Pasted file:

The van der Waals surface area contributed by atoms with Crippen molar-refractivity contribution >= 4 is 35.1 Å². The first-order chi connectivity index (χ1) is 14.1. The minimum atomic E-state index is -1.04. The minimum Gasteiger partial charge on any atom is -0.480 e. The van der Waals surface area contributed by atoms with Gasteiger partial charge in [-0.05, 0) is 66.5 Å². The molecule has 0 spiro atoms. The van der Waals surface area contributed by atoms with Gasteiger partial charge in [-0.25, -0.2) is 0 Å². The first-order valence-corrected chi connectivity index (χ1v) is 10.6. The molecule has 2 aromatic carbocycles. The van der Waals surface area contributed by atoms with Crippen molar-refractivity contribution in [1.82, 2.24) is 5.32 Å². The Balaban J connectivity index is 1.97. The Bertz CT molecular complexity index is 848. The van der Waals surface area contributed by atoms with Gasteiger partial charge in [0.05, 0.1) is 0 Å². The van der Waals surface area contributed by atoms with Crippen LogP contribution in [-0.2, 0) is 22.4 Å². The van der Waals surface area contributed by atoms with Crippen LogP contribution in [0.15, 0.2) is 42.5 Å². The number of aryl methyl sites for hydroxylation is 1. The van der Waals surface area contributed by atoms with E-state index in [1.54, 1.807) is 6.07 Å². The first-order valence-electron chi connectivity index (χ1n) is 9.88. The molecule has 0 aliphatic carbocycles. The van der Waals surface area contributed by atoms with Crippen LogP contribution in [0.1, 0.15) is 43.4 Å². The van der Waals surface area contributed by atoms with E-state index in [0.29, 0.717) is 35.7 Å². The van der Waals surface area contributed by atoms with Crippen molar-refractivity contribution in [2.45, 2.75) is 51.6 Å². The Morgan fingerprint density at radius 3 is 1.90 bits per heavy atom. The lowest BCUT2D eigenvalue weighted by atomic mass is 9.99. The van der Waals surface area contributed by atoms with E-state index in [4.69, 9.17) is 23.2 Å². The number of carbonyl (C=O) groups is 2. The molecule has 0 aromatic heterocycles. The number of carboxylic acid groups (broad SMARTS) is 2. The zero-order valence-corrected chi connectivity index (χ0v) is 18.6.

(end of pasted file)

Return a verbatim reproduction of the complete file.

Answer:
The van der Waals surface area contributed by atoms with Crippen molar-refractivity contribution >= 4 is 35.1 Å². The first-order chi connectivity index (χ1) is 14.1. The minimum atomic E-state index is -1.04. The minimum Gasteiger partial charge on any atom is -0.480 e. The van der Waals surface area contributed by atoms with Gasteiger partial charge in [-0.05, 0) is 66.5 Å². The molecule has 0 spiro atoms. The van der Waals surface area contributed by atoms with Gasteiger partial charge in [-0.25, -0.2) is 0 Å². The first-order valence-corrected chi connectivity index (χ1v) is 10.6. The molecule has 2 aromatic carbocycles. The van der Waals surface area contributed by atoms with Crippen molar-refractivity contribution in [1.82, 2.24) is 5.32 Å². The Balaban J connectivity index is 1.97. The Bertz CT molecular complexity index is 848. The van der Waals surface area contributed by atoms with Gasteiger partial charge in [0.05, 0.1) is 0 Å². The van der Waals surface area contributed by atoms with Crippen LogP contribution in [-0.2, 0) is 22.4 Å². The van der Waals surface area contributed by atoms with Crippen LogP contribution in [0.15, 0.2) is 42.5 Å². The number of aryl methyl sites for hydroxylation is 1. The van der Waals surface area contributed by atoms with E-state index in [1.54, 1.807) is 6.07 Å². The first-order valence-electron chi connectivity index (χ1n) is 9.88. The molecule has 0 aliphatic carbocycles. The van der Waals surface area contributed by atoms with Crippen LogP contribution in [0.1, 0.15) is 43.4 Å². The van der Waals surface area contributed by atoms with E-state index in [0.29, 0.717) is 35.7 Å². The van der Waals surface area contributed by atoms with Crippen molar-refractivity contribution in [2.45, 2.75) is 51.6 Å². The Morgan fingerprint density at radius 3 is 1.90 bits per heavy atom. The lowest BCUT2D eigenvalue weighted by atomic mass is 9.99. The van der Waals surface area contributed by atoms with E-state index in [4.69, 9.17) is 23.2 Å². The number of carbonyl (C=O) groups is 2. The molecule has 0 aromatic heterocycles. The number of carboxylic acid groups (broad SMARTS) is 2. The zero-order valence-corrected chi connectivity index (χ0v) is 18.6.